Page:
Cover image for Halibut Jackson
Title:
Halibut Jackson
Author:
Lucas, David, 1966-
Personal Author:
Edition:
First American edition.
Publication Information:
New York : Alfred A. Knopf, [2003]

©2003
Physical Description:
1 volume (unpaged) : color illustrations ; 31 cm
Summary:
Halibut Jackson is so shy that he makes special outfits to blend in wherever he goes, but the clothes he wears to a party at the palace only make him stand out.
General Note:
"A Borzoi Book."
Language:
English
Reading Level:
AD 480 Lexile.
Program Information:
Accelerated Reader AR LG 2.5 0.5 76905.

Reading Counts RC K-2 2.6 1 Quiz: 42349.
ISBN:
9780375826900

9780375926907
Format :
Book

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J PIC. BK. Juvenile Fiction Picture Books
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J PIC. BK. Juvenile Fiction Picture Books
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Summary

Summary

A picture book about shyness from a new and truly innovative artist

Halibut Jackson is shy. He would prefer not to be noticed at all. But he loves to make his own suits, especially suits that help
him blend into the background: He has a flowered suit for the park, a book-patterned suit for the library, and a fruit-adorned suit for the shops. But mostly he stays indoors. When Halibut's invited to a party at the palace, he's too bashful to go, until he decides to make a palace-patterned suit. "No one will even notice me!" he thinks. Except that it's a garden party . . . and everyone notices Halibut. Soon, he's the most popular guy in town, thanks to his skills with a needle and thread, and his fabulous fashion sense.

This is a winning homage to shy people everywhere. Do you know a Halibut Jackson?


Reviews 3

Booklist Review

PreS-Gr. 1. Halibutackson has an outfit for every occasion, but while most fashionistas dress to stand out in a crowd, Halibut strives for the opposite effect. He sews weirdly wonderful suits that blend, chameleon-like, into any background. His methods backfire when he attends a fete at the king and queen's castle and bases his jewel-encrusted attire on the assumption that the party will be in some sparkling ballroom. Turns out it's a garden party, and Halibut's gleaming ensemble attracts everyone's attention--eliciting so much praise that he leaves anonymity behind for good. The frequent use of italics in the text (But mostly Halibutackson stayed indoors ) is inexplicable, but the story is simply presented, and children struggling with their own shyness will respond to Halibut's social anxieties. What may entrance kids most, however, are Lucas' charming line-and-watercolor paintings. The playful, jam-packed scenes, which distract the eye from the camouflaged Halibut, add a whimsical seek-and-find element that extends the book's appeal. --Jennifer Mattson Copyright 2004 Booklist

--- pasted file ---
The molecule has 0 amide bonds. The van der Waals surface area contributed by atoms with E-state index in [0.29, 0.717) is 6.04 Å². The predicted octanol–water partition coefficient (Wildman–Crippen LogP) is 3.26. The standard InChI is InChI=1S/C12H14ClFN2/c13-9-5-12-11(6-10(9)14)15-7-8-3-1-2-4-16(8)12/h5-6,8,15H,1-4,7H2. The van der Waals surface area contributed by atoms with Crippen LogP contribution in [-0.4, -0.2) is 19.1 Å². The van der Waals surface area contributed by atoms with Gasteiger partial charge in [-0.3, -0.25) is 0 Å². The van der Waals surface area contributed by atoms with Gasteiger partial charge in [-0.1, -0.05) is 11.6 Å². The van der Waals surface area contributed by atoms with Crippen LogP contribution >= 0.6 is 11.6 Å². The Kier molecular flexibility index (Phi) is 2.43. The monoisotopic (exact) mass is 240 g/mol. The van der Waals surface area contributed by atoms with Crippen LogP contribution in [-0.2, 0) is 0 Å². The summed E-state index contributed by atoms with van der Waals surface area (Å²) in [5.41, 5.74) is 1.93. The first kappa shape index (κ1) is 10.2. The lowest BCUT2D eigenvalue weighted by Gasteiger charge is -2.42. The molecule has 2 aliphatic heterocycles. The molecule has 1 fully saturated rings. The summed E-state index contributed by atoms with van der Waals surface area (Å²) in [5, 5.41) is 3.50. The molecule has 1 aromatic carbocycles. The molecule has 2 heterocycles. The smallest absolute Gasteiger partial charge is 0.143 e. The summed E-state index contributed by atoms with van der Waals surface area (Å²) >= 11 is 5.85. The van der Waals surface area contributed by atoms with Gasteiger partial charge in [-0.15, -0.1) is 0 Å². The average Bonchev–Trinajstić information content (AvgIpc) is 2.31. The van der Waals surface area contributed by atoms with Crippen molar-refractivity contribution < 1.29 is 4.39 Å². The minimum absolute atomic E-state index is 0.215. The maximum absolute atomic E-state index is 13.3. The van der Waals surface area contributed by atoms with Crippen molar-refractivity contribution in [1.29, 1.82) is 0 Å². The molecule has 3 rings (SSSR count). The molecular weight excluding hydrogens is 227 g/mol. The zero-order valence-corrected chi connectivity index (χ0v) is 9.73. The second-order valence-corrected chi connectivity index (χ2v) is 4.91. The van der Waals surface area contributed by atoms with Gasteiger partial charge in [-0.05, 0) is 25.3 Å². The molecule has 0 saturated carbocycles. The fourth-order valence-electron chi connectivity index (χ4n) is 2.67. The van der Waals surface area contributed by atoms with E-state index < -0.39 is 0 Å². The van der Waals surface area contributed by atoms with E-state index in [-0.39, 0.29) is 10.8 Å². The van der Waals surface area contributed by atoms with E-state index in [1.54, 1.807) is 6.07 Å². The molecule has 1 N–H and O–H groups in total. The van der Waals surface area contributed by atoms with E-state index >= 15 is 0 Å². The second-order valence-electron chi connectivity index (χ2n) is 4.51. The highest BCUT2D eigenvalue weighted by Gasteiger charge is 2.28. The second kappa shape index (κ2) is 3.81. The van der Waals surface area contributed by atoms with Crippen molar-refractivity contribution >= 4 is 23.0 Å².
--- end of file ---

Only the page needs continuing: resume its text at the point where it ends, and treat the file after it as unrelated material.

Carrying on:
Publisher's Weekly Review

Bluebirds wearing crowns soar overhead, pineapples spring from the ground and Indian women draped in saris look on as Lucas's (Shaggy and Spotty) shy hero triumphs over his fear of being noticed. Halibut Jackson likes "to blend into the background." Light-hearted, economical ink-and-wash spreads show the hero in camouflage that literally achieves that goal; in one ink-and-wash spread, he leans against a brick wall in town, his huge hat and almost hemispherically shaped coat printed with red and orange bricks. In another, he stands in front of a library bookshelf, his hat and coat this time striped with book-width bands of color. When Halibut receives an invitation to the palace, he worries about going until it occurs to him to make himself a bejeweled hat and coat to match the palace walls. The event turns out to be a garden party, however, and Halibut stands out like a beacon. But the attention proves agreeable-everyone begs for a gem-encrusted suit just like his. "Now Halibut Jackson had friends," concludes the narrator with satisfaction. "Now Halibut Jackson had plenty to do." The pure fancy of Halibut's world distinguishes Lucas's first solo effort: blue horses trot through town, trees sprout marvelous fruit and shy chaps named for fish receive invitations from the Queen. Halibut may prefer to hide, but kids will immediately recognize the authenticity of his feelings. Ages 3-8. (Feb.) (c) Copyright PWxyz, LLC. All rights reserved


School Library Journal Review

PreS-Gr 3-Halibut Jackson is so shy he hardly goes out at all, but when he does, he wears a suit that serves as camouflage. His garden outfit is grass green and adorned with flowers. His food-shopping attire sports bright-red apples. His library ensemble displays books on shelves. When he receives an invitation to a birthday party at the palace, he makes a suit of "silver and gold, covered with jewels," hoping to blend in with the palace itself. The party, however, is in the garden, and Halibut Jackson definitely stands out from the other guests-and is admired rather than ridiculed. So many suit orders pour in that he soon gathers enough courage to open his own clothing shop. The text is brief, with just the right amount of repetition. The large, busy watercolor illustrations, many of them spreads, are executed in a pastel palette and abound in curlicues and swirled shapes. There are many comical touches in these cartoon renderings: someone dressed as an apple handing out notices in the food market; Halibut Jones at home, wearing a suit made of the same material as the chair in which he sits facing a picture of himself with his hands covering his face; and people wearing unusual hats and outfits. Pair this offering with Rosemary Wells's Shy Charles (Dial, 1988) to encourage young wallflowers to bloom.-Marianne Saccardi, Norwalk Community College, CT (c) Copyright 2010. Library Journals LLC, a wholly owned subsidiary of Media Source, Inc. No redistribution permitted.